This article was been published more than 6months ago. The information contained herein may be outdated.
This post originally ran in August 2008. I am reposting it now, as part of my throwback thursday project, to give some of my older quality posts some love. I still use the NATO phonetic alphabet on a weekly, if not daily, basis. Since posting it, I have also become aware of the beautifully designed chart from Outside Open, featured below:
When instructing a user to type something, when reading a serial key or when spelling anything via a phone line, radio connection or similar, a problem arises at times; the person on the other end either does not understand what is being said, or understands what is being said as something different to what is actually being said.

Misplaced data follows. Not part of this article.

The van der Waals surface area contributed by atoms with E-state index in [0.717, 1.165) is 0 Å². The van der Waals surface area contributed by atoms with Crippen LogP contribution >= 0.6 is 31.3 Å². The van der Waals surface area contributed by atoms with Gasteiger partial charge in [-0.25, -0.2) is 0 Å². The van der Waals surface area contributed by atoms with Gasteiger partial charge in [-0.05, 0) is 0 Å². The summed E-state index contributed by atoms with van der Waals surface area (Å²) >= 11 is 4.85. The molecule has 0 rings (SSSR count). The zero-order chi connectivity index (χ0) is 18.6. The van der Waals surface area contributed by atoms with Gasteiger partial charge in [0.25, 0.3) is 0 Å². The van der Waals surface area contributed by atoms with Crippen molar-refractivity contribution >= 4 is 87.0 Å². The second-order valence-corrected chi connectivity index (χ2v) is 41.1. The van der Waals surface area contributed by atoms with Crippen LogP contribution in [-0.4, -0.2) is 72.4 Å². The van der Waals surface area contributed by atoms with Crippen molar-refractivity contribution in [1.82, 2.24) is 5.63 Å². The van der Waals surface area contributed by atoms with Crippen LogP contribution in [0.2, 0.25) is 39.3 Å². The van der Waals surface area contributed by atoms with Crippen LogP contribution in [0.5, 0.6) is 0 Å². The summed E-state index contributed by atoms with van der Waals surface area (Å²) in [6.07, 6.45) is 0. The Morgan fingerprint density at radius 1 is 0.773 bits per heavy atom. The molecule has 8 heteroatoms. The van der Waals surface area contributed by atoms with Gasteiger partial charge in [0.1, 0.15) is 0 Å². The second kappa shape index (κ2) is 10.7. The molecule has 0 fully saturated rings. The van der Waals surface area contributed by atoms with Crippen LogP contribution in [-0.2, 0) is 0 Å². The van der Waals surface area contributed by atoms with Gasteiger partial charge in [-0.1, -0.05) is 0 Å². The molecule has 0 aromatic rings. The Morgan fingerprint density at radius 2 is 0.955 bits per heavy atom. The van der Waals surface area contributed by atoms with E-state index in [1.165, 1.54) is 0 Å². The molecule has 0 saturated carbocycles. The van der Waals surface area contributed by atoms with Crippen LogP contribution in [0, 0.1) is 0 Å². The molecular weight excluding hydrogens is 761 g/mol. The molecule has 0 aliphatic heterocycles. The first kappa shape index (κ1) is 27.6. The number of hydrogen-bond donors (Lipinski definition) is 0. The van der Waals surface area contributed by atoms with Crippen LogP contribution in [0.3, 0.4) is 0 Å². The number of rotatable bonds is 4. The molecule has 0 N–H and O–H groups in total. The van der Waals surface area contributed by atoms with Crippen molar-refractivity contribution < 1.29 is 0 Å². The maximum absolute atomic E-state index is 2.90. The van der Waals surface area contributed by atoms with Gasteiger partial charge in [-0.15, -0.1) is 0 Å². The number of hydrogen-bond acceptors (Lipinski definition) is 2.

This is easily remedied by replacing each letter with a word. The problem is, not all words are suited for this. Many attempts to standardize what words to substitute has been made, but the scheme I have found the best, most logical and easy to understand, is the NATO phonetic alphabet.
Since I adopted it, I have only seen three instances where it has failed me, all of which were due to the recipient having a preconceived notion of what I was about to say. It is clear, simple to learn, and easily understood.